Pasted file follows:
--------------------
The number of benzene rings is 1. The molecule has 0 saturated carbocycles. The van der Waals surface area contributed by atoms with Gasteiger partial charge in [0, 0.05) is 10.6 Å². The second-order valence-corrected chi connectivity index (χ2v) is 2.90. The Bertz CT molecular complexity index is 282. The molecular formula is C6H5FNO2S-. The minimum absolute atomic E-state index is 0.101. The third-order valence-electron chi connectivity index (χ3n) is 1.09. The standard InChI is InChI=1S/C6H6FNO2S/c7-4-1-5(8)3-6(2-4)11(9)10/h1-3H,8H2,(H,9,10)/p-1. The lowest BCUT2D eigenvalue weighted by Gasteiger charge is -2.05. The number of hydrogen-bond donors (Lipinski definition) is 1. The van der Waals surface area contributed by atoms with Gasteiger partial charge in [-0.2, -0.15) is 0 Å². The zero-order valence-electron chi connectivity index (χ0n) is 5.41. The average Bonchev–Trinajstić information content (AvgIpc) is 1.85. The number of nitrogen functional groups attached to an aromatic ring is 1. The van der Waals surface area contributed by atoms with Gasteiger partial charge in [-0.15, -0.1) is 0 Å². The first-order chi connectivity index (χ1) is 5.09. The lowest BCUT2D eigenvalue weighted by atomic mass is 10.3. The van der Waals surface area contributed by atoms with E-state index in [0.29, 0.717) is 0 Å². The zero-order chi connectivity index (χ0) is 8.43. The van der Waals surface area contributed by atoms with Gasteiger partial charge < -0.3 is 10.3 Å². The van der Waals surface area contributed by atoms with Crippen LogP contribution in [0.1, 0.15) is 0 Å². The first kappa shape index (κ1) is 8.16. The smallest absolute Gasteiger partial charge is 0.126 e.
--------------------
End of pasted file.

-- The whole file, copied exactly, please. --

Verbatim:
The number of benzene rings is 1. The molecule has 0 saturated carbocycles. The van der Waals surface area contributed by atoms with Gasteiger partial charge in [0, 0.05) is 10.6 Å². The second-order valence-corrected chi connectivity index (χ2v) is 2.90. The Bertz CT molecular complexity index is 282. The molecular formula is C6H5FNO2S-. The minimum absolute atomic E-state index is 0.101. The third-order valence-electron chi connectivity index (χ3n) is 1.09. The standard InChI is InChI=1S/C6H6FNO2S/c7-4-1-5(8)3-6(2-4)11(9)10/h1-3H,8H2,(H,9,10)/p-1. The lowest BCUT2D eigenvalue weighted by Gasteiger charge is -2.05. The number of hydrogen-bond donors (Lipinski definition) is 1. The van der Waals surface area contributed by atoms with Gasteiger partial charge in [-0.2, -0.15) is 0 Å². The zero-order valence-electron chi connectivity index (χ0n) is 5.41. The average Bonchev–Trinajstić information content (AvgIpc) is 1.85. The number of nitrogen functional groups attached to an aromatic ring is 1. The van der Waals surface area contributed by atoms with Gasteiger partial charge in [-0.15, -0.1) is 0 Å². The first-order chi connectivity index (χ1) is 5.09. The lowest BCUT2D eigenvalue weighted by atomic mass is 10.3. The van der Waals surface area contributed by atoms with E-state index in [0.29, 0.717) is 0 Å². The zero-order chi connectivity index (χ0) is 8.43. The van der Waals surface area contributed by atoms with Gasteiger partial charge < -0.3 is 10.3 Å². The van der Waals surface area contributed by atoms with Crippen LogP contribution in [0.1, 0.15) is 0 Å². The first kappa shape index (κ1) is 8.16. The smallest absolute Gasteiger partial charge is 0.126 e.